With Tony Curtis in The Defiant Ones (1958)

One of Poitier’s best early roles came with Edge of the City (1957). Poitier plays a longshoreman who befriends a runaway played by John Cassavetes. Poitier was also paired with common co-star Ruby Dee. The movie boosts good performances all around, but it is the main friendship shown between Poitier and Cassavetes’s characters that sticks with the view the most after seeing it. The movie also deals with the quiet racism that Poitier deals with even when it seems he is mostly occupying a world somewhat mostly free of discrimination. The movie detailing hidden racism that the white antagonist (played by Jack Warden) hides must have been relevant to many minority viewers and even today. Poitier’s best 1950s role came with The Defiant Ones (1958), though, opposite Tony Curtis. The two were both nominated for “Best Actor” at the Oscars for their performances as a black man and a white man chained to each other after running away from a chain gang. They deal with racism and a budding friendship that neither one sees coming until their loyalty is each tested at different times. The movie was also notable as Poitier received above-the-title billing along with Curtis (which was insisted on by Curtis). Poitier became the first black actor nominated for “Best Actor” for The Defiant Ones and the movie helped break racial barriers in Hollywood particularly with its billing system.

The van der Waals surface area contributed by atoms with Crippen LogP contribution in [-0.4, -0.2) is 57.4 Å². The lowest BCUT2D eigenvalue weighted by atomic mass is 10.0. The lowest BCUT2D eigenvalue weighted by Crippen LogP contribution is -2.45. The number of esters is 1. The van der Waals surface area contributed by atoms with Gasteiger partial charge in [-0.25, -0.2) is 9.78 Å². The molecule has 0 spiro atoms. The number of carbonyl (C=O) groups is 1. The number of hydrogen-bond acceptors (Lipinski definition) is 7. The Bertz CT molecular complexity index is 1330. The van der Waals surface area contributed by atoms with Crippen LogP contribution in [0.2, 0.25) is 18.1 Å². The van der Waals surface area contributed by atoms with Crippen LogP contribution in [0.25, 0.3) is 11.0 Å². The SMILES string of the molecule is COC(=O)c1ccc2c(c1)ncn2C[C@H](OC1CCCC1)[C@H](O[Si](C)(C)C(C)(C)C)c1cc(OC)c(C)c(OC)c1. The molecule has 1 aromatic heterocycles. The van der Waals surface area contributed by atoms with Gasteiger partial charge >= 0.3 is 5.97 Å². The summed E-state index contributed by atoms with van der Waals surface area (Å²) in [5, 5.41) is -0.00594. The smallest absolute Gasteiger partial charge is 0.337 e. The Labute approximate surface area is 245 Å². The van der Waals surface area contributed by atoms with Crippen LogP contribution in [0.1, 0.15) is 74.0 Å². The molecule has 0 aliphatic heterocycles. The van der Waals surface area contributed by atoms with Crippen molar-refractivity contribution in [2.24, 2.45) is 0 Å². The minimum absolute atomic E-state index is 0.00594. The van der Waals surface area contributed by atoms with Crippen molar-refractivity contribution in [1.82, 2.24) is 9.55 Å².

With Claudia McNeil in A Raisin in the Sun (1961)

Afterwards, Poitier continued with roles in Porgy and Bess (1959) in the former title role opposite Dorothy Dandridge, Paris Blues (1961) opposite Paul Newman as well as Joanne Woodard and Poitier’s one-time girlfriend Diahann Carroll, and Pressure Point (1962) opposite Bobby Darin. One of Poitier’s best films came from this time which was A Raisin in the Sun (1961), a filmization of Lorraine Hansberry’s play which featured a cast of mainly black actors. Poitier gives one of his best performances and the cast are all incredible including Claudia McNeil as his mother and Ruby Dee as his wife. The movie was a film version of a stage play done properly and the execution was as gripping as its material was meant to be.

With Lilia Skala in Lilies of the Field (1963)

One of Poitier’s most important films came with Lilies of the Field (1963). The film is an enjoyable film about Poitier getting roped into building a chapel for nuns. It is a role that requires nearly everything from Poitier including sensitivity, humor, and charisma. Most actors couldn’t have given the slam-dunk performance that Poitier does as he embodies his part perfectly. The scene where Poitier teaches the nuns some English words and phrases is a particular highlight and talk about movies that make you feel good after watching them. The movie was important to Poitier because it was what won him “Best Actor” at the Oscars where he became the first black actor to win the prestigious award. Movies like A Raisin in the Sun (1961) and Lilies of the Field (1963) also proved that Poitier had enough star-power to front a film himself rather than share the spotlight as he had been doing before.